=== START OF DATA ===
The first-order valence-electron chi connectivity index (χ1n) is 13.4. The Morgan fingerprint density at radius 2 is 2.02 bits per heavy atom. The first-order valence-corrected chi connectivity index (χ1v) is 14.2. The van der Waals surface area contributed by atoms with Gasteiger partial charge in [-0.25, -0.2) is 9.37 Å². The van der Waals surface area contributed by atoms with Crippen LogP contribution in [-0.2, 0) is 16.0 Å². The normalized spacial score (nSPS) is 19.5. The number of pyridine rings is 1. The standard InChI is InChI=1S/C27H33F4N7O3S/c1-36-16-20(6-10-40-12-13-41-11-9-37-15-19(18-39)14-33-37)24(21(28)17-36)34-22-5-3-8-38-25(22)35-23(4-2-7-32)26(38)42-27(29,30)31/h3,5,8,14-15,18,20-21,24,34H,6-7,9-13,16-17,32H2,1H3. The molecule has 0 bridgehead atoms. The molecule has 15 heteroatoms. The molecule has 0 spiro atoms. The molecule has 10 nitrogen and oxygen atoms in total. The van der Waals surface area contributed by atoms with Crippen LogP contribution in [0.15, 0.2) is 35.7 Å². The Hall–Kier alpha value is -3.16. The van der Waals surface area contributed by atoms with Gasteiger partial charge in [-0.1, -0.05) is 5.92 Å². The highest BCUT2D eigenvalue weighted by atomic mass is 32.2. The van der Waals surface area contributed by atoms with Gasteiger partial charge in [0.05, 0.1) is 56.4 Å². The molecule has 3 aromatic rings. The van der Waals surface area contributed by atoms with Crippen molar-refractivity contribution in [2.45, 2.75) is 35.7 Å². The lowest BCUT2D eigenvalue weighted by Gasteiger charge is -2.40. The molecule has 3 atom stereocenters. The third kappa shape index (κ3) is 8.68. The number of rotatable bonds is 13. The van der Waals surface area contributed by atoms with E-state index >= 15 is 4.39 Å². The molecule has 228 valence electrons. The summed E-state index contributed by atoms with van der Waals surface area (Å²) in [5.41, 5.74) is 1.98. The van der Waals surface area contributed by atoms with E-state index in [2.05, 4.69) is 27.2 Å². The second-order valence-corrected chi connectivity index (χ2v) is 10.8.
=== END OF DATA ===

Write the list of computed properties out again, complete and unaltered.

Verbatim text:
The first-order valence-electron chi connectivity index (χ1n) is 13.4. The Morgan fingerprint density at radius 2 is 2.02 bits per heavy atom. The first-order valence-corrected chi connectivity index (χ1v) is 14.2. The van der Waals surface area contributed by atoms with Gasteiger partial charge in [-0.25, -0.2) is 9.37 Å². The van der Waals surface area contributed by atoms with Crippen LogP contribution in [-0.2, 0) is 16.0 Å². The normalized spacial score (nSPS) is 19.5. The number of pyridine rings is 1. The standard InChI is InChI=1S/C27H33F4N7O3S/c1-36-16-20(6-10-40-12-13-41-11-9-37-15-19(18-39)14-33-37)24(21(28)17-36)34-22-5-3-8-38-25(22)35-23(4-2-7-32)26(38)42-27(29,30)31/h3,5,8,14-15,18,20-21,24,34H,6-7,9-13,16-17,32H2,1H3. The molecule has 0 bridgehead atoms. The molecule has 15 heteroatoms. The molecule has 0 spiro atoms. The molecule has 10 nitrogen and oxygen atoms in total. The van der Waals surface area contributed by atoms with Crippen LogP contribution in [0.15, 0.2) is 35.7 Å². The Hall–Kier alpha value is -3.16. The van der Waals surface area contributed by atoms with Gasteiger partial charge in [-0.1, -0.05) is 5.92 Å². The highest BCUT2D eigenvalue weighted by atomic mass is 32.2. The van der Waals surface area contributed by atoms with Gasteiger partial charge in [0.05, 0.1) is 56.4 Å². The molecule has 3 aromatic rings. The van der Waals surface area contributed by atoms with Crippen molar-refractivity contribution in [2.45, 2.75) is 35.7 Å². The lowest BCUT2D eigenvalue weighted by Gasteiger charge is -2.40. The molecule has 3 atom stereocenters. The third kappa shape index (κ3) is 8.68. The number of rotatable bonds is 13. The van der Waals surface area contributed by atoms with E-state index >= 15 is 4.39 Å². The molecule has 228 valence electrons. The summed E-state index contributed by atoms with van der Waals surface area (Å²) in [5.41, 5.74) is 1.98. The van der Waals surface area contributed by atoms with E-state index in [2.05, 4.69) is 27.2 Å². The second-order valence-corrected chi connectivity index (χ2v) is 10.8.